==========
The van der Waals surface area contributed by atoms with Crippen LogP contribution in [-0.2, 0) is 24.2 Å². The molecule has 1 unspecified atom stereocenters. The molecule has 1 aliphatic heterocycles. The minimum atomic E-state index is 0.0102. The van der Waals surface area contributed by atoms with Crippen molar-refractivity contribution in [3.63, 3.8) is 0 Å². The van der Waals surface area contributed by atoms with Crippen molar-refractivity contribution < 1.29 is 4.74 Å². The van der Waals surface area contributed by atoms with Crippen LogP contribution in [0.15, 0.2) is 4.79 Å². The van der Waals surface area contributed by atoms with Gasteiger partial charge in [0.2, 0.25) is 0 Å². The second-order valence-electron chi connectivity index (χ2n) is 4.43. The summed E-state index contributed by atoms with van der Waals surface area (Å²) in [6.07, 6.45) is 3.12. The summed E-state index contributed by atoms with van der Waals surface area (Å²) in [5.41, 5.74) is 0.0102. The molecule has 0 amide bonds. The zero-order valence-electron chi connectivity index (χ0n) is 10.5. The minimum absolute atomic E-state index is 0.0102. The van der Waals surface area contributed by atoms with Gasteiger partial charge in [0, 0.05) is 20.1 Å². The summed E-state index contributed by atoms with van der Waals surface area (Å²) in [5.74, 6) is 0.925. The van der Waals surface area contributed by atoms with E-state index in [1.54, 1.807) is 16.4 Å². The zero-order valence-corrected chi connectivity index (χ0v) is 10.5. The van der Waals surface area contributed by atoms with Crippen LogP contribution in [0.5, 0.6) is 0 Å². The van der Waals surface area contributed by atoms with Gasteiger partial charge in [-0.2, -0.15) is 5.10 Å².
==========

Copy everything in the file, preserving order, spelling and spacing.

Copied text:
The van der Waals surface area contributed by atoms with Crippen LogP contribution in [-0.2, 0) is 24.2 Å². The molecule has 1 unspecified atom stereocenters. The molecule has 1 aliphatic heterocycles. The minimum atomic E-state index is 0.0102. The van der Waals surface area contributed by atoms with Crippen molar-refractivity contribution in [3.63, 3.8) is 0 Å². The van der Waals surface area contributed by atoms with Crippen molar-refractivity contribution < 1.29 is 4.74 Å². The van der Waals surface area contributed by atoms with Crippen LogP contribution in [0.15, 0.2) is 4.79 Å². The van der Waals surface area contributed by atoms with Gasteiger partial charge in [0.2, 0.25) is 0 Å². The second-order valence-electron chi connectivity index (χ2n) is 4.43. The summed E-state index contributed by atoms with van der Waals surface area (Å²) in [6.07, 6.45) is 3.12. The summed E-state index contributed by atoms with van der Waals surface area (Å²) in [5.41, 5.74) is 0.0102. The molecule has 0 amide bonds. The zero-order valence-electron chi connectivity index (χ0n) is 10.5. The minimum absolute atomic E-state index is 0.0102. The van der Waals surface area contributed by atoms with Gasteiger partial charge in [0, 0.05) is 20.1 Å². The summed E-state index contributed by atoms with van der Waals surface area (Å²) in [5.74, 6) is 0.925. The van der Waals surface area contributed by atoms with E-state index in [1.54, 1.807) is 16.4 Å². The zero-order valence-corrected chi connectivity index (χ0v) is 10.5. The van der Waals surface area contributed by atoms with Crippen LogP contribution in [0.5, 0.6) is 0 Å². The van der Waals surface area contributed by atoms with Gasteiger partial charge in [-0.2, -0.15) is 5.10 Å².